Chelsea Amor Lotz wrote a perspective or review of Eco Art at the end of September. For October her contribution is an interview with renowned and respected South African sculptor and land artist Strijdom van der Merwe! As artist he's traveled widely, participated in Biennials and art festivals in several other countries and continents, and also makes substantial contributions to the local art scene, especially in Stellenbosch where's he's currently based. Without further ado, let's jump right in and read what he has to say about Land Art and the motivation behind his art:

Amor: What inspired you to do land art?

Strijdom: The constant discovery of unknown places and landscapes and materials to work with. To be exposed to the ever changing climate and weather and to be part of the cycles of nature.

Land Art - wire on a rock outcropping in a landscape, by Strijdom van der Merwe

Amor:  How long have you been doing land art for?

Strijdom: I have been working full time as a land artist since 1995, but one can argue that I have been discovering and exploring it since my days as a young boy on the farm where i grew up.

Amor:  What interests you most, about the concept of land art?

Strijdom: That you work outside the gallery space and that you are only bound by the rules and regulations of nature. Very important that most of the works exist because of there surrounding areas. The land is not a setting for the work but a part of the work. you learn to look wider and appreciate the interaction between many things.

Artwork made during an artist residency and land art festival, by land artist Strijdom van der Merwe

Amor: Can you please tell us more about your most recent piece of land art?

Strijdom: The most recent large scale work was done for the Tulbagh Art Festival. We wrapped several hundred of renoster bush in red fabric on Gageheuwel just outside of town.The reason for doing that is because it was the Spring Festival and Galgeheuwel is well known for all the flowers and bulbs that bloom that time of the year. This work was to make people more aware of the blooming of colour that last only for n few weeks before the change into summer. It was a celebration of the short lived beauty of colour. This work enhanced the fact that nature is ever changing. The red fabric was dismantle after three days.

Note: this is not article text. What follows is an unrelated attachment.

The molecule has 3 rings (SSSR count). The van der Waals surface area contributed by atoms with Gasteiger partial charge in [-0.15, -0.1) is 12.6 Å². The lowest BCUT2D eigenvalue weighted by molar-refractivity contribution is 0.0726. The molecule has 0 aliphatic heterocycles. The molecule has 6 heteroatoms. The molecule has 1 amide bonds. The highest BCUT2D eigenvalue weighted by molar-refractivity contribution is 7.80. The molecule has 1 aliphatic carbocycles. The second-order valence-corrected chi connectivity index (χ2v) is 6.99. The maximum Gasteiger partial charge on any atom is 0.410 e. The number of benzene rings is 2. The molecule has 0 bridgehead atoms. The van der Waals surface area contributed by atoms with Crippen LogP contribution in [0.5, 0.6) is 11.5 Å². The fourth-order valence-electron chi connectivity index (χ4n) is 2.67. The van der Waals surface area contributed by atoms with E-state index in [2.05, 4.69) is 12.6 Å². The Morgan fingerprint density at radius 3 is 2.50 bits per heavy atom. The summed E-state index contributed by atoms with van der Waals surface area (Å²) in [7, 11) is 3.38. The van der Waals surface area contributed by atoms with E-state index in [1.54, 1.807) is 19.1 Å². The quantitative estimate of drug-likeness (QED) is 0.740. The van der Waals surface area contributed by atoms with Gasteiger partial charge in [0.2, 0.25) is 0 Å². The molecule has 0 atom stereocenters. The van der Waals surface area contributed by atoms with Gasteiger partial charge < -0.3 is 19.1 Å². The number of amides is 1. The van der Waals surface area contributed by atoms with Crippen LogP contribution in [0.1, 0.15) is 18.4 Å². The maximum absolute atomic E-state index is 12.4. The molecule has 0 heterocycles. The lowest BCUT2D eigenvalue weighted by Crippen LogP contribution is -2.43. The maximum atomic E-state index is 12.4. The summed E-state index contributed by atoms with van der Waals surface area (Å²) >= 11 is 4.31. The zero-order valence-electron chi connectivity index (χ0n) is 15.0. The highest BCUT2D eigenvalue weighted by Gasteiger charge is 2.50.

Strijdom van der Merwe
Tulbagh, Western Cape, South Africa
August 2012

more images on Land Art SA

Amor:  How do you see land art as relevant to the connection between man and nature?

Strijdom: We are nature. We are in the danger of losing our balance with nature. No matter how sophisticated we become, we are still part of the cycles of nature. Land art strengthens that connection and reminds us of our close connection. It also makes us aware of the dangers of not living sensitive towards the resources we have. We can't keep on taking, we have to learn to share.

Circle made by sweeping or removing fallen leaves on a lawn, by Strijdom van der Merwe

Amor:  Which landscapes do you find the most inspiring?

Strijdom: The semi desert areas of the Karoo I have always found inspiring, it's like a blank canvas. But the most surprising is always the most unexpected landscapes. That is what makes land art so wonderful, you can sit in your studio and decide what to do, you have to walk the studio of your canvas to be inspired and only thén the creativity will follow.

Amor:  What is your 'dream piece'?

Strijdom: Always the next one. As a creative person you are always busy exploring, even when you're busy with one work, the ideas of the new better work have already taken place in your mind. And so it becomes a vicious circle of never ending discovery. What a blessing.

Art installation in a natural landscape or forest

Amor:  Do you try to portray particular messages and meanings through your land art?

Strijdom: It depends from work to work. But in general, no, I don't go out to make a statement. I will always first let the forces of nature influence me, and what is created is a result of the site. But, when it comes to certain art festivals or commissions then you have an obligation towards the client and people - most of the time a certain theme has to be addressed. Recently I had an art work installation at the Circa gallery in Johannesburg where I made a statement against 'fracking' in the Karoo, because I felt it was necessary that by working in the landscape and having a close relationship with the landscape, you have to raise your voice in protest.